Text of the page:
Pelomedusa subrufa subrufa
African Helmeted Turtle
Common Name: African Helmeted Turtle
Scientific Name: Pelomedusa subrufa subrufa
The African Helmeted Turtle is a relatively small turtle with a shell length of 15-18 cm (6 to 7) as an adult. The shell is very thin, oval shaped, and brown to olive in color. The head is brown to olive colored and may be mottled with darker or lighter tones. The tops of the tail and limbs are a grayish brown, while the underside is yellowish. The male turtle is distinguished by its long, thick tail.
The African Helmeted Turtle is a relatively small turtle with a shell length of 15-18 cm (6 to 7) as an adult. The shell is very thin, oval shaped, and brown to olive in color. The head is brown to olive colored and may be mottled with darker or lighter tones. The tops of the tail and limbs are a grayish brown, while the underside is yellowish. The male turtle is distinguished by its long, thick tail. Females tend to have a shorter tail and a broader carapace. Hatchlings have a shell size of about 30mm ( 1 ) in length, and are olive to black in color.
When eating and courting, the relatively small African Helmeted Turtle becomes quite aggressive. During feeding, it will seize its prey in its mouth and tear it to shreds with its forefoot claws. Where populations are dense, and competition for food becomes heightened, several turtles may attack larger prey together, and drag it underwater before tearing it apart. The African Helmeted Turtle often basks midday in temperate climates where the sun is not too not. When captured, helmeted turtles will emit an offensive musky odor, but soon tame and are kept well in captivity or as pets.
Pelomedusa subrufa is found throughout Africa, as far west as Ghana, and south all the way to the Cape of Africa. It has also been recorded in parts of Madagascar, and is undistinguishable from those in east Africa. Pelomedusa subrufa has a subspecies olivacea, found in northern Africa ranging from Ethiopia westward to Nigeria and the Cameroons. They are semi-aquatic animals, living in marshes, creeks and rain holes. During the dry season, they will bury themselves in the bottoms of mud pools and estivate until the next rainy season, where they travel from mud hole to mud hole, distributing themselves widely.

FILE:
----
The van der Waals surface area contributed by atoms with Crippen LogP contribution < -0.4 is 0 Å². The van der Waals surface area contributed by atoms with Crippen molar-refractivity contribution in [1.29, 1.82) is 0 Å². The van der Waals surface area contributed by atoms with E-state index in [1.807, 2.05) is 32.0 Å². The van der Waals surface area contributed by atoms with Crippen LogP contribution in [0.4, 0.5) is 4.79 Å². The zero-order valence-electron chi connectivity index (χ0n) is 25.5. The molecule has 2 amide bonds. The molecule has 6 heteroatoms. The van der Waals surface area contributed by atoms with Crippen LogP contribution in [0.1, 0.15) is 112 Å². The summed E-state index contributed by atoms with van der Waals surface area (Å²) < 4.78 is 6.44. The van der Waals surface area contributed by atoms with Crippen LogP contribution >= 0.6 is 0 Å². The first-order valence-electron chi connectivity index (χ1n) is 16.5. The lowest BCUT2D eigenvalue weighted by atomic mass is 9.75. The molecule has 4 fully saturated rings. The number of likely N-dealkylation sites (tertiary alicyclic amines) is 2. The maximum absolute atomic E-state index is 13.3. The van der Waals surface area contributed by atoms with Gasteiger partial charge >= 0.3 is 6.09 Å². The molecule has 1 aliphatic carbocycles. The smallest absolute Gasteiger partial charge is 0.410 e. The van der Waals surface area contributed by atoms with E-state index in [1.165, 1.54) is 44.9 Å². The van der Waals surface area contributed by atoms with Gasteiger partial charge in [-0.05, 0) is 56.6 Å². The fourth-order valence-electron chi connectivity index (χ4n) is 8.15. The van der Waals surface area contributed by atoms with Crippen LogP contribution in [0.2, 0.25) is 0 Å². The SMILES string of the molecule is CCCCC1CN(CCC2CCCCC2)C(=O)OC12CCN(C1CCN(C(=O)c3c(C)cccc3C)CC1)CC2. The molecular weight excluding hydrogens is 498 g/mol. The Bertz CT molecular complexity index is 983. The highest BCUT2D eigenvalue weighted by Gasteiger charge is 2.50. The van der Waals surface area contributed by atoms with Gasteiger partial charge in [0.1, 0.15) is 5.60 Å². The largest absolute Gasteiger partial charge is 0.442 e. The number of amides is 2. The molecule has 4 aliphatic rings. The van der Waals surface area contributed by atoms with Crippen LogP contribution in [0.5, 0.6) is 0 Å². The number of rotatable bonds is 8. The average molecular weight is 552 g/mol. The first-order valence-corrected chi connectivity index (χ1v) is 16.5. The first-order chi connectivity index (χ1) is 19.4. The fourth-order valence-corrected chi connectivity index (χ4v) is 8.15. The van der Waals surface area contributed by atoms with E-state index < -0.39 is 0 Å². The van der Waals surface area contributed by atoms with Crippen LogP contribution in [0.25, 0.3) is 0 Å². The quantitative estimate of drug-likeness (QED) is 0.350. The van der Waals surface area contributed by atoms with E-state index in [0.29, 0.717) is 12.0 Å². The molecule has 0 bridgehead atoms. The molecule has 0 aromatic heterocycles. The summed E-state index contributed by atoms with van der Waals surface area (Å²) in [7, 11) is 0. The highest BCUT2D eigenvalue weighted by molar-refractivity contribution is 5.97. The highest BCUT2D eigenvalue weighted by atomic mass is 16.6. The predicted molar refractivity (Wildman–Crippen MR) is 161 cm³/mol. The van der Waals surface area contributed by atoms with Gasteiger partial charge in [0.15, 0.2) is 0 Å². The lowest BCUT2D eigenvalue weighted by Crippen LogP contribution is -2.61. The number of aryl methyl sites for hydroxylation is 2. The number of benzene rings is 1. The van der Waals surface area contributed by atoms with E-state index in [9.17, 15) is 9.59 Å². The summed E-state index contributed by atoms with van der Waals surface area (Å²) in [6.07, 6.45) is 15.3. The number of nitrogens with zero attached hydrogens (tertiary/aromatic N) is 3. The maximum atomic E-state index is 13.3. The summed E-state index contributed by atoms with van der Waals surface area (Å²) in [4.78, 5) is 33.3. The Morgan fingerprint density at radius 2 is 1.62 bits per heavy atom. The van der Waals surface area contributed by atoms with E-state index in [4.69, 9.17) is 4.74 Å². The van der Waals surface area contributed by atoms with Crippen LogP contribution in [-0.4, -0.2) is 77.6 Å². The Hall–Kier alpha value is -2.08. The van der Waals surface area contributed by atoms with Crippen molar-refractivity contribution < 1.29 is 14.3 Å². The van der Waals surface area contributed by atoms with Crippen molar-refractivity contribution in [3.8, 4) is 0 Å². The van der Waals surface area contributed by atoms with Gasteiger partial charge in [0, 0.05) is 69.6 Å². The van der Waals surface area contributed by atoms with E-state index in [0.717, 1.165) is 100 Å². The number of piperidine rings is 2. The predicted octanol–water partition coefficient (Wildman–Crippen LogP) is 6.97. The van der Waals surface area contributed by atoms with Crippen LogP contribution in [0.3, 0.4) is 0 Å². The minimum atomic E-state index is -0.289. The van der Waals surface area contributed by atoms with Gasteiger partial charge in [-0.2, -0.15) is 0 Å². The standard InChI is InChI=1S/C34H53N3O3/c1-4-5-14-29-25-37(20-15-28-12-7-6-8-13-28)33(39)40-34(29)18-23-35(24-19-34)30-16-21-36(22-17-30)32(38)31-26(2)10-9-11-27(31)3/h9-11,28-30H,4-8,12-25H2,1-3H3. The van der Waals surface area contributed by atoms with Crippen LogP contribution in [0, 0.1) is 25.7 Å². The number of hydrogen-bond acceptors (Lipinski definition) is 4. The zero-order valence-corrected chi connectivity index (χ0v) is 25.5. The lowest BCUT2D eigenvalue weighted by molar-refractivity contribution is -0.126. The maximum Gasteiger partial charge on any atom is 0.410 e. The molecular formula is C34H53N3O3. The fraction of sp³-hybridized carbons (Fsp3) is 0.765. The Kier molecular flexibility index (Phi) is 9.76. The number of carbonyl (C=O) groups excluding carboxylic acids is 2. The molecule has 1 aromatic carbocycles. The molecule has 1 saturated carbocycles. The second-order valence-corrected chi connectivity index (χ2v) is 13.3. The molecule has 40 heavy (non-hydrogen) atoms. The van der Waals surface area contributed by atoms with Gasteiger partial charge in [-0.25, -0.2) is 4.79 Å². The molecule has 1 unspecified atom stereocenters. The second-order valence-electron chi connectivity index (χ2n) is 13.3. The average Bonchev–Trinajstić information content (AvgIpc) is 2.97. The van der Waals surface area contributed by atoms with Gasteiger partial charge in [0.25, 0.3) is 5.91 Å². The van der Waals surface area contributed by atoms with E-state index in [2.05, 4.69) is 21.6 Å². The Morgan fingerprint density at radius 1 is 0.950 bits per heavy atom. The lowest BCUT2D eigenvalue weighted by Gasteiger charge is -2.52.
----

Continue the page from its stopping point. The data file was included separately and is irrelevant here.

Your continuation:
In spring, during courtship, the male will follow the female and extend his head touching her hindquarters and vent. If she is non-responsive he will nip and snap at her legs and tail. After mounting her carapace, he extends his head over hers swaying it in front of her face while expelling water from his nose.
The female will lay 13 to 16 eggs on average, normally during late spring and early summer. The eggs are covered with slime when laid, and placed in a flask shaped nest that is about 10 to 17 cm (approximately 4 – 7) deep. The eggs hatch in 75- 90 days.
It has a carnivorous diet, feeding on a variety of insects, small crustaceans, fish, earthworms and snails. In large groups they will drown and eat small aquatic birds, mammals, reptiles and amphibians.
Ernst, Carl H. & Barbour, Roger W. Turtles of the World. Washington D.C.: Smithsonian Institution Press, 1989.
Obst, Fritz Jrgen. Turtles, Tortoises and Terrapins. New York, NY: St. Martins Press, 1986.
Altenburg, Ruud. ETI – Turtles of the World: Pelomedusa subrufa example. Retrieved on 6 Mar 2003 from <http://www.eti.uva.nl/Turtles/turtles3a.html>
Helmeted Turtle. Retrieved on 6 March 2003 from <http://www.americazoo.com/goto/index/reptiles/101.htm>